Legend has it that in 1895, when the Lumière brothers showed their “cinematograph” of an oncoming train, the audience ducked for cover. At the Purcell Room in London’s South Bank in spring 2003 (28 February – 2 March), the new motion-picture technology of Vivisector, by Austrians Klaus Obermaier and Chris Haring, similarly made us gasp and rub our eyes. Four men moving slowly on a darkened stage gradually dematerialise until they’re made entirely of snowy TV fuzz, and then they disappear. Captain Scott may be able to beam up a crew in Star Trek, but this was live on stage. How did they do that?
A tentative duet turns into an electrically-charged mind-meld, hot ingots of red light leaping across the synapses between their bodies
Somehow the video projections have been made to stay within the outlines of the dancers’ bodies, casting no shadow on the backcloth. The technique is used again later, a projected image of each dancer superimposed on the real one. It’s hard to distinguish one from the other, and the dancers seem to warp and smear before your very eyes. Elsewhere, clever lighting effects fragment their bodies into disjointed parts and compound creatures, the performers undermining any sense of the natural body with impossibly angled limbs and contorted ambulations. A tentative duet turns into an electrically-charged mind-meld when the dancers finally make contact, hot ingots of red light leaping across the synapses between their bodies. Vivisector is more than mere trickery, evoking an unsettling robotic ambience of android interaction. Though its choreography is limited – often necessarily restricted by the technology used – its futuristic merging of physical and virtual realities is both fascinating and enthralling.
Opposite in intent was Helsinki City Theatre Dance Company’s Intelligence of the Heart at The Place (11-12 March), by Nigel Charnock – best known as a founding member of DV8 Physical Theatre, and for his convolutedly confessional cabaret-style solo shows. Charnock recently took over as director of the Helsinki company, and Intelligence follows in the style of his solo turns. It is a sprawling welter of episodes with massive lurches of tone and pace that leaves you feeling swept away, or bludgeoned, or both; but you can’t be unaffected. It opens with an image of spiritual purity, incense coiling about a lone woman in meditation. Enter an ambisexual man, his painted face pallidly poised atop a lurid vermilion frock coat, frothy with frills. He oozes unctuously until she responds – willingly – to his corrupting insinuations. Then he bites her in the neck.
They’re not really evil, just very naughty
All hell breaks loose as the full company of ten invade the stage for a baroque vampire ball. They’re not really evil, just very naughty – all provocative pouts and polymorphous perversity, and gleefully blasphemous, in a multi-faith way. “What is the meaning of life?” they end up asking – and the forthcoming answer is an upbeat bop to 12-bar blues. Religion and spirituality are clearly not Charnock’s focus, but rather a backdrop to throw his real interest into relief: the messy machinations of human desire, conflict and fallibility.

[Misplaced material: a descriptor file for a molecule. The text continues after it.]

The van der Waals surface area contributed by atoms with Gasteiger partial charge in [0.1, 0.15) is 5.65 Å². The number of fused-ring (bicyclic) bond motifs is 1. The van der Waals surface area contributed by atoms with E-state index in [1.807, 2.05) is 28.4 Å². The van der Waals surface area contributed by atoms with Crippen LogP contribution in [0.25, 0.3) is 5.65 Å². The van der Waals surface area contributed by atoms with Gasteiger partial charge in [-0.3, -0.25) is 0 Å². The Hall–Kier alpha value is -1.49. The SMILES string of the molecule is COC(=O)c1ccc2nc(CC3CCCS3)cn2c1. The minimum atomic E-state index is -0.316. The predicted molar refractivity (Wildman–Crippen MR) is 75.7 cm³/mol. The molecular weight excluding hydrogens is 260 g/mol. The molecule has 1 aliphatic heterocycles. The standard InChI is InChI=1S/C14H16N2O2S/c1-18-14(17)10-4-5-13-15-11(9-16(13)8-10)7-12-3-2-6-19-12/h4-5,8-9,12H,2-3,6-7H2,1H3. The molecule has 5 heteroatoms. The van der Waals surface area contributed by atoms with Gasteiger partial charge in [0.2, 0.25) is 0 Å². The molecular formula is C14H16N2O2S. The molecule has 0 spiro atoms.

The dancers return in jeans and T-shirts to act out a series of table-top dialogues on the varied, knotty interpersonal mismatches that go by the name of love. Spliced between these are sequences of song (Amazing Grace, I Will Survive) and dance (shim-sham shimmies, broken-up ballet). The company sing like angels, but their dancing is low-down and dirty. They’re good with words too, spluttering monosyllables breaking through gasps, chokes and grunts (I, you, er, huh? mmm… oh!). The piece is encapsulated in Jimi Hendrix’s amplified, distorted version of Stars and Stripes: loud, brash, irreverent, indulgent, overbearing. Discord is the order of the piece, each action inviting a counter-action, each passionate statement an archly ironic comeback. Towards the end, before stripping naked to walk silhouetted against blinding lights, the dancers lightly finger their necks, as if dimly remembering that primal, life-giving wound of desire – the curse, or blessing, of the vampire’s infectious kiss. Marvellous.
one episode after another, sparsely peppered with symbols that float aimlessly in the general tide of motion.
With its multiple identities and babble of conflicting styles and voices, Charnock’s piece could have been subtitled ‘The Tower of Babel’. Bland by comparison was a work with this very name, but with none of the guts. The first Robin Howard Foundation commission, also shown at The Place (4-5 April), was given to Slovakians Olga Cobos and Peter Mika, formerly with Rui Horta’s Frankfurt-based S.O.A.P. dance theatre, but it was a disappointment after the last piece of theirs I’d seen, the quietly intriguing One Hit Wonder for Bratislava Dance Theatre, shown at the Resolution festival in 2001. In Tower of Babel they are joined by three other dancers in what aimed to be a “metaphor for the struggle of the human ego”. But the stage action, like the music, is inconsequential: one episode after another, sparsely peppered with symbols (balloons, party hats, a Superman shirt, writing on the floor) that float aimlessly in the general tide of motion. There are, to be sure, some deft partnerings and inventive moves. Lithe and petite Cobos and steely, compact Mika, in particular, are consummate dancers and they complement each other very well; but Tower of Babel is a display of fine dancers and dynamic movement in search of a guiding choreographic hand.